Recently I wrote about the spiritual struggle I have experienced over the last few years, and I wrote this as part of that article –

“And so, the only thing I can really think to do is to focus on the essentials, practising them as best I can. That means prayer – and particularly the prayer of the Rosary – every day and every night. This is my anchor. It feels like my anchor, without which I would be cast adrift upon the furious waves and lost in the storm.”

This seemed to sum up the experience I was trying so poorly to describe in words, even while those words did no justice to it at all. That sense of the very real risk – and fear – of being cast adrift was an appropriate one. Presently, that still seems to be the case although I would qualify it slightly, by noting that it feels as though the ship is in dry dock. And there in that dry dock, work is underway on the hull, on the overall structure and on the interior, so that the ship might one day be ready to set sail again and to do so safely, taking a steady course to it’s final port.

I suppose that is a roundabout way of trying to describe what I might call spiritual pruning. This descriptor occurred to me earlier because I had spent part of yesterday afternoon sorting the plant pots in the garden. One of them had been badly damaged by the winter snow and repeated frost, so that the enamel had fallen away leaving the underlying clay visible to the elements; it is in need of some work. All of the pots – not only this particular one – needed work. The first task was to pull up the dead flower stalks and then to eviscerate the rotten bulbs which were hiding in the soil, unseen, but which would certainly cause issues later if left unchecked. Once all that was done, I re-tilled the soil, breaking up numerous dense lumps and loosening everything off, ready for the planting of the new bulbs. This was duly done. How small those bulbs were! And yet, filled with such hope for what might come to be. Now, the pots are looking much better but I have no idea whatsoever if anything will actually grow; while my hope is for the garden to gradually become a blaze of colour and joy, only time will tell if that proves to be the case.

Thinking about all of this earlier this morning, what similarities I saw between the garden and it’s pots, and the state of my spiritual life!

I have noticed over the last month or two that I am much less inclined to engage online in the Twitter world, something I have mentioned previously. I post, certainly, but not that much – generally one or two posts each day although there are days where I don’t post at all. As for all the debates online in so-called ‘Catholic Twitter’ – I really can’t be bothered. Much of it appears to be ultimately meaningless and without worth – certainly without spiritual worth – and it sometimes seems to me to be little more than a way of publicly expressing how great, noble and holy we believe ourselves to be. If that were true, of course, both the Church and the world would already be a far better place – and neither one is the case. Still, posts such as these also make me think, and for that I am grateful.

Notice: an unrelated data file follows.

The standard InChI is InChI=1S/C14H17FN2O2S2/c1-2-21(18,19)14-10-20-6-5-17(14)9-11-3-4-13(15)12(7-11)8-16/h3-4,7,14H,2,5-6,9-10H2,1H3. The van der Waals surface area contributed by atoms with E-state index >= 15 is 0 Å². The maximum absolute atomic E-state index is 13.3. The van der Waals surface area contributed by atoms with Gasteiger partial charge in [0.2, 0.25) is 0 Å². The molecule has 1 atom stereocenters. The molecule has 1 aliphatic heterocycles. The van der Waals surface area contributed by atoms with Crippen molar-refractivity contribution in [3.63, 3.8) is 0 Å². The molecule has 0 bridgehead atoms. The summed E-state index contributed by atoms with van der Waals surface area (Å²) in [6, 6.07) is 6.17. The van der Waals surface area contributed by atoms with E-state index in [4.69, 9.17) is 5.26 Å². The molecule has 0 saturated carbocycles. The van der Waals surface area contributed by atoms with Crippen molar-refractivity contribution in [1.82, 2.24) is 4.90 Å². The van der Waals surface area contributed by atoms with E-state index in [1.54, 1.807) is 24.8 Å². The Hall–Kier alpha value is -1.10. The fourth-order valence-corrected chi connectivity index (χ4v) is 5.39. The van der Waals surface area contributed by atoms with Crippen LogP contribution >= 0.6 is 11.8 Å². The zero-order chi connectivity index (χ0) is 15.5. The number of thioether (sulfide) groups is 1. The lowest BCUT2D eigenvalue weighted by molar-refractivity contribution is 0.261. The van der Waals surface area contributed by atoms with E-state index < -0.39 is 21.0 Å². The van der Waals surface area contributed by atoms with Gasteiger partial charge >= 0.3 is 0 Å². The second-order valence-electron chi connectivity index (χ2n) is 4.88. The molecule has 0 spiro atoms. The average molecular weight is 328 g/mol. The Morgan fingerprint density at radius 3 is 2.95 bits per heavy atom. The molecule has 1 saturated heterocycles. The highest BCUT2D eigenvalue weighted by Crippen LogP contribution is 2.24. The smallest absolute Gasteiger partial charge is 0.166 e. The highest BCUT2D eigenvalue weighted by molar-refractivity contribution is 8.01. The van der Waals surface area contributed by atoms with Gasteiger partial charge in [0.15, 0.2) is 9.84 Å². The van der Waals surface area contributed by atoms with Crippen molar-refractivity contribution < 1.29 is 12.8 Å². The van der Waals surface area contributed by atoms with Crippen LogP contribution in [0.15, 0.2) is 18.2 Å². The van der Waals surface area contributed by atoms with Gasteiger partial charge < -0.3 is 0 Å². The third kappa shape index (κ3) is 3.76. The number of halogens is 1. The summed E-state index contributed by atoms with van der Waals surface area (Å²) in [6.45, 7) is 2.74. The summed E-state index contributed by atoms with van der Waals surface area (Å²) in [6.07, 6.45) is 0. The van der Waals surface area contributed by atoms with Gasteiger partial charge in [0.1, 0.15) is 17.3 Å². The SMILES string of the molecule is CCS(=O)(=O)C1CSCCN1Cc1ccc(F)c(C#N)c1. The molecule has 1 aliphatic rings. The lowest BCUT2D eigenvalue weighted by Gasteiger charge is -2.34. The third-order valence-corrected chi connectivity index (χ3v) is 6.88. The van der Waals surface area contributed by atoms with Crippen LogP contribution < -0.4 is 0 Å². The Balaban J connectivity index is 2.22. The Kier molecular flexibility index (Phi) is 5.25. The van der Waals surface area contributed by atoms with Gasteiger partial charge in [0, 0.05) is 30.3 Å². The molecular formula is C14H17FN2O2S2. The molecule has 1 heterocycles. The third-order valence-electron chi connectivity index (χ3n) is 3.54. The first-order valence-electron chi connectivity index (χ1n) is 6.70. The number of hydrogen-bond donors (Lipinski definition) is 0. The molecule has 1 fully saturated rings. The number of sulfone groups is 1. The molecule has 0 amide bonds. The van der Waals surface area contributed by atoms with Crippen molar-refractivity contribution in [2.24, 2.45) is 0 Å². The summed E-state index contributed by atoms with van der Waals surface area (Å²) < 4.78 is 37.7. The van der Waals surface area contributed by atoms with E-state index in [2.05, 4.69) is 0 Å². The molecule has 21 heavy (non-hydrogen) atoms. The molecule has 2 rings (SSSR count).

There are, of course, some wonderful posts online – and these are the ones I make a point of reading. These are the ones – and there are plenty of them out there – which edify me, challenge me, make me stop and think, and which strengthen and support my life of faith. Such posts sometimes make me realise I have got something wrong, or that a fault I perceive in another is – in fact – mine and not theirs. Top of this list for me are the short words from Pope Francis, and which I often quote on the front page of this website. Throughout this Lent, particularly, his words have greatly challenged me, stopped me in my tracks, and given me hope when that has seemed to be in short supply. He always seems to have just the right thing to say, something that is both insightful and piercing. I can read his words in the early afternoon and I am still considering what he has said hours later or even the next day.

But that takes me right back to where I started – the prayer of the holy Rosary. This prayer, time and time and time again, is the moment which throws a heavenly light upon every other moment of the day. It is like being in a still and quiet room on a dull day and then, for a moment, the sun streams in through the stained glass of a window and everything – absolutely everything – is transformed; everything is bathed in that gentle light and takes on a variety of colours, such that even when the sun has passed, the joy of those colours persists. And it is there, in that moment of praying the Rosary, that the real solace, encouragement, challenge take place. Our Blessed Lady has – for reasons known only to Her – always been very kind and gracious with me, in a way I have most certainly never deserved nor been worthy of. Be that as it may, Her kindness and graciousness are beyond question – and never more so than in those moments I have the privilege to spend with Her during the praying of Her Rosary.

And so I return to the nautical metaphor of the ship, with which I began. I am certain that the Blessed Virgin is quietly but formidably overseeing the much-needed work being done to this ship in the present moment whilst it is in dry dock; and that She will continue to take charge of the rudder and of the voyage itself, when eventually this ship returns to the seas.

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